Team USA held its usual scrimmage on Thursday night, which went off without a hitch. No one was injured. Every participant walked away healthy, proving, once again, that Paul George’s broken leg in 2014, while tragic, was a freak anomaly.
But that’s not why we’re here. Nor are we here to make way-too-early predictions on the cosmetic makeup of next year’s roster. We could hazard guesses, sure. It seems like Carmelo Anthony and LeBron James will be back for a third go-round, and of the 30-something players who took part in Team USA’s minicamp, there are some other obvious choices, like Stephen Curry, the alien shooter himself.
Injuries, contract statuses, personal engagements and individual preferences make forecasting a definitive 12-man roster next to impossible right now, though. Life, in sum, will play a part in determining who makes the cut. But there is one possibility now looming large after Thursday’s scrimmage, an option seldom, if ever, discussed before now.
Kobe Bryant returning to team USA for a shot at gold in the 2016 Olympics.
No, really, that’s a thing, per ESPN.com’s Dave McMenamin:
Colangelo says that Kobe told him he'd like to "ride out to the sunset" with a gold in Rio, but he wants to earn the spot, not be handed it
— Dave McMenamin (@mcten) August 14, 2015
Kobe will be pushing 38 years old next summer and has appeared in just 41 games over the last two seasons. He also wasn’t present at Team USA’s camp in Las Vegas, which was deemed mandatory for prospective participants, hence why LeBron made a brief cameo.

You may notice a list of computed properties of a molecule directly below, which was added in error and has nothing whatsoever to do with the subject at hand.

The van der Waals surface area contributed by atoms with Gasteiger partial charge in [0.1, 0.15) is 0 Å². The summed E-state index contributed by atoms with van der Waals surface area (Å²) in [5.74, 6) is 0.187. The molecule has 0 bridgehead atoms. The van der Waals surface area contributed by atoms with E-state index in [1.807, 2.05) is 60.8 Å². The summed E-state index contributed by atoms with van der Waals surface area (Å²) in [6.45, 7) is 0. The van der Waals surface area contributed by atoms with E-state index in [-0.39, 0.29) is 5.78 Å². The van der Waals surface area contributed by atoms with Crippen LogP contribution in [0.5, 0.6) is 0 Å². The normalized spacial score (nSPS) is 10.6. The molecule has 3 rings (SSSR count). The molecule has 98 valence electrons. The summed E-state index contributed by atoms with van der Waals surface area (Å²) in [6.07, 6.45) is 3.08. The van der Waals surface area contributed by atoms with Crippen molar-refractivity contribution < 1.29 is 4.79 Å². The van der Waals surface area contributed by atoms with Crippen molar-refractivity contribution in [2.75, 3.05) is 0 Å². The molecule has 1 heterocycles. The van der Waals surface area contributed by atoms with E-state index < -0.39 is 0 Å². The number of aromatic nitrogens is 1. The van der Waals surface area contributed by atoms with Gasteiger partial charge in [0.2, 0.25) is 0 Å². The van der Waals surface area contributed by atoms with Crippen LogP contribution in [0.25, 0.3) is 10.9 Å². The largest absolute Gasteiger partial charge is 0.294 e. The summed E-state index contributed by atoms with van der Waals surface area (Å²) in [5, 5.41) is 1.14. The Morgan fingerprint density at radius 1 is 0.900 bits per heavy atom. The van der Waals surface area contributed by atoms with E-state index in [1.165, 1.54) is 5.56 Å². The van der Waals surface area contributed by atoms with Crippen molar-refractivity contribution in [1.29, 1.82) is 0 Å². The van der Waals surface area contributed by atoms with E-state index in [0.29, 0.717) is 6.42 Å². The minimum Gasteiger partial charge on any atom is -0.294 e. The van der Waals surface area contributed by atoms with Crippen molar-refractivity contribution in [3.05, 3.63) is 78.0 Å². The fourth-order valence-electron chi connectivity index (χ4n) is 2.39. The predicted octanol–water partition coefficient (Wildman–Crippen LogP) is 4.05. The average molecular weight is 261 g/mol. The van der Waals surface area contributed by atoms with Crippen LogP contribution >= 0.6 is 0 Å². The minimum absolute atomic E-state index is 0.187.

The latter issue is fungible. That camp edict can be manipulated and disregarded entirely. It’s the health factor that could render this a moot point.
If Kobe plans on playing beyond next season, it ranks as foolish to participate in exhibition basketball and risk further injury. Especially because of all the setbacks he’s suffered since April 2013, when he first tore his Achilles. But if he’s going to retire next summer, as has been the loosely planned plan for some time, that changes things.
It almost makes the prospect of him playing in Rio inevitable.
Rio would be Kobe’s last chance to play for something meaningful, his last opportunity to go out as a winner. The Los Angeles Lakers aren’t going anywhere next season, and with the way free agency has unfolded over each of the last two summers, their return to title contention isn’t nigh. And if it is, it most definitely won’t come to pass before Kobe is 40. Believe that.
Gold medals don’t mean as much as Larry O’Brien trophies, but they’re still a form of winning. There’s a lot you can say against Kobe. Questioning his will, his desire, his need to win isn’t one of them.
Which, assuming health and imminent retirement, makes Rio the perfect place for Kobe to say goodbye.